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Oncol Rep. 2008 Jun;19(6):1577-82.

Specific proteolysis of the A-kinase-anchoring protein 149 at the Asp582 residue by caspases during apoptosis.

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Functional Genoproteome Research Centre, Konkuk University, Seoul, Korea.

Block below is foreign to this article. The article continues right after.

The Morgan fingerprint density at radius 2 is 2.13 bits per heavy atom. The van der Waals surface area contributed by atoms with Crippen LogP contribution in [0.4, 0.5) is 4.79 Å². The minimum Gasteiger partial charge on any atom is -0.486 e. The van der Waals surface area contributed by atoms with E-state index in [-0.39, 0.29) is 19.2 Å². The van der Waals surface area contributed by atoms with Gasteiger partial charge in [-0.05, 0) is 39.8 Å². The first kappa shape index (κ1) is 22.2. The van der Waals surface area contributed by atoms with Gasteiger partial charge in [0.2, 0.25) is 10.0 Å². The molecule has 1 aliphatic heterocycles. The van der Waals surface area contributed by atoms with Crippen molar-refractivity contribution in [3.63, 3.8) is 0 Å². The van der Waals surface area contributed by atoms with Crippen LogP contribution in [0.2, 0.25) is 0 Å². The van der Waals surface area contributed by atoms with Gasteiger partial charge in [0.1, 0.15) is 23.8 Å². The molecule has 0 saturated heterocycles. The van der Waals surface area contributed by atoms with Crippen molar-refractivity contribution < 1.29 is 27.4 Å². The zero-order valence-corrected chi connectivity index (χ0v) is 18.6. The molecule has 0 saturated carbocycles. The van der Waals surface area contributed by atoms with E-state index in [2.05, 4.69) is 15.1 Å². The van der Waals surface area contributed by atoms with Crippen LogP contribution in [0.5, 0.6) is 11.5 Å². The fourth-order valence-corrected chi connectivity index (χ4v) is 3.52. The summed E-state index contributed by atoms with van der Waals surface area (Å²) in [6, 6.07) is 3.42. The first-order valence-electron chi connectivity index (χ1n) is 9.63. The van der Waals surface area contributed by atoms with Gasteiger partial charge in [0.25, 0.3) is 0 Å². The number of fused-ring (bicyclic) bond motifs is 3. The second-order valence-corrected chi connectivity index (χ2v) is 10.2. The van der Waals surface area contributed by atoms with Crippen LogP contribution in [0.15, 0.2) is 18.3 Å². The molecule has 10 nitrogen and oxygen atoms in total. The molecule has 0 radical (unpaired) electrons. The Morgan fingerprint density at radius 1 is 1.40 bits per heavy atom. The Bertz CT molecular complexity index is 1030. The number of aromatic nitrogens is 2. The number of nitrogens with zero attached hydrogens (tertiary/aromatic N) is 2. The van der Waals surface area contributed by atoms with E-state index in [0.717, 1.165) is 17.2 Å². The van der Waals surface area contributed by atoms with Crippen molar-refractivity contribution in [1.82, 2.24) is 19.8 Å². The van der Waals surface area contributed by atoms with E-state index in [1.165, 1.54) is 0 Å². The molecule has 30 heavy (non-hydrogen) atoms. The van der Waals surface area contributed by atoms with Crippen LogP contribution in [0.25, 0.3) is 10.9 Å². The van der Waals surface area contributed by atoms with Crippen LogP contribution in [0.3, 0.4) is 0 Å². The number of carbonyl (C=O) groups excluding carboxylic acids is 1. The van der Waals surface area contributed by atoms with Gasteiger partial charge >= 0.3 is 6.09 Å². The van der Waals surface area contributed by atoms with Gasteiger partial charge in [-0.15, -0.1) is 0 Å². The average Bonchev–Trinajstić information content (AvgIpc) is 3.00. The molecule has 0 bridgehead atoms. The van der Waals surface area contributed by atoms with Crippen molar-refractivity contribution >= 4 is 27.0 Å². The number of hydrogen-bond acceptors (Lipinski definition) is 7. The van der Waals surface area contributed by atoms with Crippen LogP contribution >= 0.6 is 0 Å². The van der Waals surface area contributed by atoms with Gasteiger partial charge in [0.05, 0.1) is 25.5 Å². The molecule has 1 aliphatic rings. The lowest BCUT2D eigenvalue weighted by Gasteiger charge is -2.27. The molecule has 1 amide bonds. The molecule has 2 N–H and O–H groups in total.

A-kinase-anchoring protein 149 (AKAP149) is a member of a structurally diverse, though functionally similar anchoring protein family and is localized to the outer membrane of mitochondria and in the endoplasmic reticulum-nuclear envelope network. AKAP149 plays an important role in controlling the subcellular localization and temporal specificity of protein phosphorylation and mRNA metabolism by tethering kinases and phosphatases, such as protein kinase A and type I protein phosphatase, through its N-terminal protein-binding motifs and mRNAs via its C-terminal RNA-binding motifs. It is well recognized that caspases play a central role in transducing and amplifying the intracellular death signal and that apoptosis is executed as a consequence of caspase-mediated cleavage of multiple cellular substrates. The identification of novel death substrates and elucidation of the consequences of their proteolytic cleavages by caspases are therefore crucial for our understanding of cell death and other biological processes. Herein, we demonstrated that AKAP149 is a direct substrate of active caspase-3, -8 -and -10 in vitro and in vivo. 35S-labeled full-length AKAP149 was completely cleaved in vitro by active caspase-3, -8 and -10 into two fragments of approximately 105 and 45 kDa, while caspase-2 cleaved it partially and caspase-1 did not cleave it at all. AKAP149 was also cleaved by caspases during Fas- and staurosporine-induced apoptosis in Jurkat T and HeLa cells, which were blocked by specific inhibitors of caspase-3 and -8. The specific cleavage site for these caspases was mapped in vitro and in vivo to Asp582 at AKAP149, which is located between the protein kinase A regulatory subunit anchoring and KH RNA-binding domains. In addition, HeLa cells transiently overexpressing AKAP149 D582E mutant were resistant to staurosporine-induced HeLa cell apoptosis. Taken together, these data suggest that AKAP149 activity may be deregulated by caspase-dependent proteolysis during apoptotic cell death and may provide useful information for elucidating the apoptosis signaling pathways in detail.

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